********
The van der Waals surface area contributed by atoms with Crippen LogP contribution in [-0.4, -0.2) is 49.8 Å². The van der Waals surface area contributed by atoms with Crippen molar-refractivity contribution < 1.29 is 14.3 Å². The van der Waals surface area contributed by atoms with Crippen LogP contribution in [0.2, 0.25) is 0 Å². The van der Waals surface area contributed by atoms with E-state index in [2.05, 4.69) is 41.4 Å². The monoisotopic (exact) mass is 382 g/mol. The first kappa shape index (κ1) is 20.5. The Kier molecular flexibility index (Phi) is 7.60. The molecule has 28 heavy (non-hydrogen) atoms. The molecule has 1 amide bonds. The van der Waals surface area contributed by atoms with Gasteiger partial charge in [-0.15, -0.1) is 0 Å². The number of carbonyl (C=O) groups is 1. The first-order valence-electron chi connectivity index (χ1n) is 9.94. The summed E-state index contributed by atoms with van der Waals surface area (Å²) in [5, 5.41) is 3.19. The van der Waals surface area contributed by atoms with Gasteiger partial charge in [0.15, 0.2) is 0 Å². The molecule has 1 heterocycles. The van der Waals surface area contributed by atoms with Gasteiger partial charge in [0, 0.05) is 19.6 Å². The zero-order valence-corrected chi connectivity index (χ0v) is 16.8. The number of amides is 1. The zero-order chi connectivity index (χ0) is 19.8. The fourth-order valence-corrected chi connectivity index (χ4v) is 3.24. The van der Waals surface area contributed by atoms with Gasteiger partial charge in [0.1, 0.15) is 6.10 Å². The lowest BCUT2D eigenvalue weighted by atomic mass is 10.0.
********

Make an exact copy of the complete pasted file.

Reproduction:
The van der Waals surface area contributed by atoms with Crippen LogP contribution in [-0.4, -0.2) is 49.8 Å². The van der Waals surface area contributed by atoms with Crippen molar-refractivity contribution < 1.29 is 14.3 Å². The van der Waals surface area contributed by atoms with Crippen LogP contribution in [0.2, 0.25) is 0 Å². The van der Waals surface area contributed by atoms with E-state index in [2.05, 4.69) is 41.4 Å². The monoisotopic (exact) mass is 382 g/mol. The first kappa shape index (κ1) is 20.5. The Kier molecular flexibility index (Phi) is 7.60. The molecule has 28 heavy (non-hydrogen) atoms. The molecule has 1 amide bonds. The van der Waals surface area contributed by atoms with Gasteiger partial charge in [-0.15, -0.1) is 0 Å². The number of carbonyl (C=O) groups is 1. The first-order valence-electron chi connectivity index (χ1n) is 9.94. The summed E-state index contributed by atoms with van der Waals surface area (Å²) in [5, 5.41) is 3.19. The van der Waals surface area contributed by atoms with Gasteiger partial charge in [0.15, 0.2) is 0 Å². The molecule has 1 heterocycles. The van der Waals surface area contributed by atoms with Gasteiger partial charge in [0, 0.05) is 19.6 Å². The zero-order valence-corrected chi connectivity index (χ0v) is 16.8. The number of amides is 1. The zero-order chi connectivity index (χ0) is 19.8. The fourth-order valence-corrected chi connectivity index (χ4v) is 3.24. The van der Waals surface area contributed by atoms with Gasteiger partial charge in [0.1, 0.15) is 6.10 Å². The lowest BCUT2D eigenvalue weighted by atomic mass is 10.0.